(Photosource: http://www.collegearms.biz/contentok.php?id=1121)

There is a whole Flickr pool of photos of the iconic British pub fare–check out some great Ploughman’s Lunches. It's a good example of the sort of simple, fresh, high quality, "real food" we're planning to serve. Imagine a large plate of fresh baked Irish soda bread, a chunk of NS cheese–maybe Antigonish Co.'s own creamy Double Gloucester style, or Cumin-spiked Gouda from That Dutchman–and some house-made pickled dilly beans and cukes, a little dish of tasty chutney, some smoked ham or St. Mary's smoked salmon, and a few slices of Jack MacLeod's crisp Harbour Centre apples!

Okay, that’s plenty for today. Tell us what you want to eat at the Townhouse! What is your ideal 21st Century pub food???


  1. I absolutely can not wait to eat a ploughman's lunch in Antigonish with a pint of microbrew.

  2. Hey! We must be on the same wavelength today! This morning I was thinking about the local food the Townhouse will be serving, and wondering what'll be on the menu. And here's my answer already. Talk about instant gratification.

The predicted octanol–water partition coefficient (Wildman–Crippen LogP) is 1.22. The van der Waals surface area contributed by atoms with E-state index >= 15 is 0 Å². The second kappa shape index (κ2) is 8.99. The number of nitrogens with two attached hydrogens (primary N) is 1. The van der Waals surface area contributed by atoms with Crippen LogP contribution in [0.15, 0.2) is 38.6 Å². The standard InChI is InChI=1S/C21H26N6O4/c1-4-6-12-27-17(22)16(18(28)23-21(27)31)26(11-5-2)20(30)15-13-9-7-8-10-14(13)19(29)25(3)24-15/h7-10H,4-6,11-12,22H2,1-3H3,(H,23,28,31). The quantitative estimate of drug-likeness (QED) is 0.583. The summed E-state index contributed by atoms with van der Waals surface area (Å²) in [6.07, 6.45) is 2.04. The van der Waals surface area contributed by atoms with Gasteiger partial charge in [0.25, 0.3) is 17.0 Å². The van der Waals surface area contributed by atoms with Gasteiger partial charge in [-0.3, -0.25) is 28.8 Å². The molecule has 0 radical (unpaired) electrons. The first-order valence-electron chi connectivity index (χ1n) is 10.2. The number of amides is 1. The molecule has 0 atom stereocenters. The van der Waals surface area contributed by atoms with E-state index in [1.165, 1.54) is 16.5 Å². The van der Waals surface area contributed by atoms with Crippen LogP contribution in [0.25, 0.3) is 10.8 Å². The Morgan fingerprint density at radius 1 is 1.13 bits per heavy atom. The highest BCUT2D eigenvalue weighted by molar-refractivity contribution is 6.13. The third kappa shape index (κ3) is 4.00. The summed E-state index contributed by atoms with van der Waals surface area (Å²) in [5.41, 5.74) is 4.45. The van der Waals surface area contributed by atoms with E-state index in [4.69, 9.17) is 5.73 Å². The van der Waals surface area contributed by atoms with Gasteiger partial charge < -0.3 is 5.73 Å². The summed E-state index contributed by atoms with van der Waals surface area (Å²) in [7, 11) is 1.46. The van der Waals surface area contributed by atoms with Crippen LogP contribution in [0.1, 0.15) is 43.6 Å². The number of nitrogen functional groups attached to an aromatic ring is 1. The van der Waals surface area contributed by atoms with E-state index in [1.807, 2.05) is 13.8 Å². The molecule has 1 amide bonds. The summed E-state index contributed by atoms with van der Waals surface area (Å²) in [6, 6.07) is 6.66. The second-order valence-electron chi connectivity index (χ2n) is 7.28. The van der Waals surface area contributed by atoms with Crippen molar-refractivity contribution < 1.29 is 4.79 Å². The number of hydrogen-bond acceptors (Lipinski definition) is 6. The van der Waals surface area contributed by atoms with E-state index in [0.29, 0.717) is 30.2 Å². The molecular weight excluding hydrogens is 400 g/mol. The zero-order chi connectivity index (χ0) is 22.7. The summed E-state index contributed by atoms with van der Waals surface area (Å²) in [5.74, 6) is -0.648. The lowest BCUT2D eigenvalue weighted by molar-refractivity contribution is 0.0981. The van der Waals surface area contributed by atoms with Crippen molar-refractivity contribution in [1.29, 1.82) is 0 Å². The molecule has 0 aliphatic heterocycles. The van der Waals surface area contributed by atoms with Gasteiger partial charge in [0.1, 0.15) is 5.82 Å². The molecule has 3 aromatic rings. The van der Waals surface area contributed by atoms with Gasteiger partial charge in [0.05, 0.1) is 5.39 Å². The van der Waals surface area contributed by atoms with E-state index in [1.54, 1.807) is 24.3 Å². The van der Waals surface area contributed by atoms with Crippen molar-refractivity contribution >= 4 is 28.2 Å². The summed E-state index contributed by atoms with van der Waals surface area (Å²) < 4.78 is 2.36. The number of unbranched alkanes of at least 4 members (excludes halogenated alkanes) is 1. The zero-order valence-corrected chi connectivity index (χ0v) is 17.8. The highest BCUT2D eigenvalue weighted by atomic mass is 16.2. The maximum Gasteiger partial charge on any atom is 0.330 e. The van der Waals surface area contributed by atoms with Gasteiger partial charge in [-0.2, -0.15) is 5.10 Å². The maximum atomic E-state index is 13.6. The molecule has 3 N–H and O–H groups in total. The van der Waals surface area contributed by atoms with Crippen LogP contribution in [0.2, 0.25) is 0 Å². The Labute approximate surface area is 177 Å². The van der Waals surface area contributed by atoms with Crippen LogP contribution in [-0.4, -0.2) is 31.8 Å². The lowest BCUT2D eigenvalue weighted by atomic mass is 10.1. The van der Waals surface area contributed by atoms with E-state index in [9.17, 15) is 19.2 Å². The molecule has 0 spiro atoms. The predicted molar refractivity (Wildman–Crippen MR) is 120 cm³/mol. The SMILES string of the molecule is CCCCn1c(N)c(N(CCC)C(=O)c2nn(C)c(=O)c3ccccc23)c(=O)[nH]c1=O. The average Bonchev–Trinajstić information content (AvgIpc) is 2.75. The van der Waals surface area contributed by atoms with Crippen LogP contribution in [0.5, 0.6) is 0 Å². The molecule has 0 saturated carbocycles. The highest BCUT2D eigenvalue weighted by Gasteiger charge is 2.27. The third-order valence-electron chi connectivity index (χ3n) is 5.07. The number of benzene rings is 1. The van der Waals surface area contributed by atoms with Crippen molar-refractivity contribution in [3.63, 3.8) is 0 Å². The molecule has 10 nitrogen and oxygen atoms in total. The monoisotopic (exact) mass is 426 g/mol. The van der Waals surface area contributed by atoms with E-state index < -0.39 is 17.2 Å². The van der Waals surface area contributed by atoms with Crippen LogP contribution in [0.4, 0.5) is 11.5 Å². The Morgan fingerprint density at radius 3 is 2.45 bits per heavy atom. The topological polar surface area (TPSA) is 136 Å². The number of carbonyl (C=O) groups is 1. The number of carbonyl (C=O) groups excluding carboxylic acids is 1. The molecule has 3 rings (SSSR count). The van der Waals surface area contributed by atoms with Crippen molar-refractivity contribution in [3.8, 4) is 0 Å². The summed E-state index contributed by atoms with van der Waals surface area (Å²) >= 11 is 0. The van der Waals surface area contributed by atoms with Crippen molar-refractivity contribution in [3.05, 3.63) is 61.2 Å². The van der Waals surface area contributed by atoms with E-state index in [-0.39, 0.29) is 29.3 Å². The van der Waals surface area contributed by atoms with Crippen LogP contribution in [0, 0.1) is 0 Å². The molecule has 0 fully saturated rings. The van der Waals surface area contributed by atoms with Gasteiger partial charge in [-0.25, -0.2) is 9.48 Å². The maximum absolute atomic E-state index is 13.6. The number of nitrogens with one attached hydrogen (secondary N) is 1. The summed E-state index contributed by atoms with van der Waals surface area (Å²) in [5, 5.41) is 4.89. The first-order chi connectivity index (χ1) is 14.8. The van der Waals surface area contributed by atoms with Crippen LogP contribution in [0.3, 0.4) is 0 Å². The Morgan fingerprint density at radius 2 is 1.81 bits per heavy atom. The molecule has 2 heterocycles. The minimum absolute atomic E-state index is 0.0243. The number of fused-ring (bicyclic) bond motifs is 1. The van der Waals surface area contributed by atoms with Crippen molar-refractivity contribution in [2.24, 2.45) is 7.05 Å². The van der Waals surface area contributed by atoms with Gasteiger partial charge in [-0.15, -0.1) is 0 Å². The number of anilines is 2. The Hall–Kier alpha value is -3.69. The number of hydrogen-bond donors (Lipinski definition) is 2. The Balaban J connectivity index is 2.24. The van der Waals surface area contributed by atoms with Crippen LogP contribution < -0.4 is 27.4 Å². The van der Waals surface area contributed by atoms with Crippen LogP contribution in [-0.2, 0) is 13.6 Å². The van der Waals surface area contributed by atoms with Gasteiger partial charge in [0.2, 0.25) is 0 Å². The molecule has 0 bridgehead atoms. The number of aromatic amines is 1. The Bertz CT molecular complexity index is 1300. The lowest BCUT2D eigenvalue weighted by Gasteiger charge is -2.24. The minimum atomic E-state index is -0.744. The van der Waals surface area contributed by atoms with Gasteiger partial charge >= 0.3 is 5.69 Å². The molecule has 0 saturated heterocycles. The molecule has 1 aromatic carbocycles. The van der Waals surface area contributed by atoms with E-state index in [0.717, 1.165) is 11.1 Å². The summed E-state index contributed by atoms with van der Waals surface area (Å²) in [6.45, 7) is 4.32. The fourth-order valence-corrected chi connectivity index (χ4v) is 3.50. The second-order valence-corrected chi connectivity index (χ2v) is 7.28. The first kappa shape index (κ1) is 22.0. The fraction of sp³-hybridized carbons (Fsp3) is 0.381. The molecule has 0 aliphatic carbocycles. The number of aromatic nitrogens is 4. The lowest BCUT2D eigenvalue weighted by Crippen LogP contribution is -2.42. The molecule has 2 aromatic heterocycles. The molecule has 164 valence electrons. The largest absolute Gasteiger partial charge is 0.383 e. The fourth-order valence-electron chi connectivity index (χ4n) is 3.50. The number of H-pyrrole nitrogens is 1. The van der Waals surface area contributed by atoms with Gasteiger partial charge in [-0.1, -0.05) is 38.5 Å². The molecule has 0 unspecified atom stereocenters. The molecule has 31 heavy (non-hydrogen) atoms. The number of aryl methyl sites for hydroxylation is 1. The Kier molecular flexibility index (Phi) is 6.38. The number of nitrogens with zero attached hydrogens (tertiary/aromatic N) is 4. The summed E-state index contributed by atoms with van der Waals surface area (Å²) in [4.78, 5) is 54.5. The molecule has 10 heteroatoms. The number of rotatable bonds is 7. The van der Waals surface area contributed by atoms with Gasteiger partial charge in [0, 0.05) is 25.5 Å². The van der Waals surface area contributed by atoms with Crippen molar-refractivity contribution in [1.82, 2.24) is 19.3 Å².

The success of the local Farmers' Market and the annual local-food picnics at the Gazebo show what an amazing variety of local comestibles we do have.

    I'm glad to hear you're planning to do some preserving, so that local fruit and veggies can be available throughout the year. (I myself have 2 full-sized freezers full of organic garden produce and local meat, and sometimes I wonder how sustainable running 2 freezers is...but I digress.)

    The menu ideas sound mouthwatering....I'll be RIGHT OVER. Just so everyone knows, Rose is the Queen of hors d'oeuvres and snack foods! Rose, don't forget us vegetarians. Maybe The Ploughman's Friend's lunch could have a little wedge of quiche instead, or something?
    The Ploughman's Cousin? The Ploughwoman's? (kidding.)

    (I'm not anonymous, I'm Janette. I just don't know how to blog.)

  3. Thanks Janette, and we won't forget the veggies among us. We were thinking the ploughman's could offer a choice of sausage, hot smoked salmon, or a wedge of spanish tortilla (my fave hearty potato omelette).

    We will offer lots of veggie fare, including a fabulous lentil/green bean/feta and arugula salad my sister Noni discovered in Totnes, GB. And dairy/gluten free options too!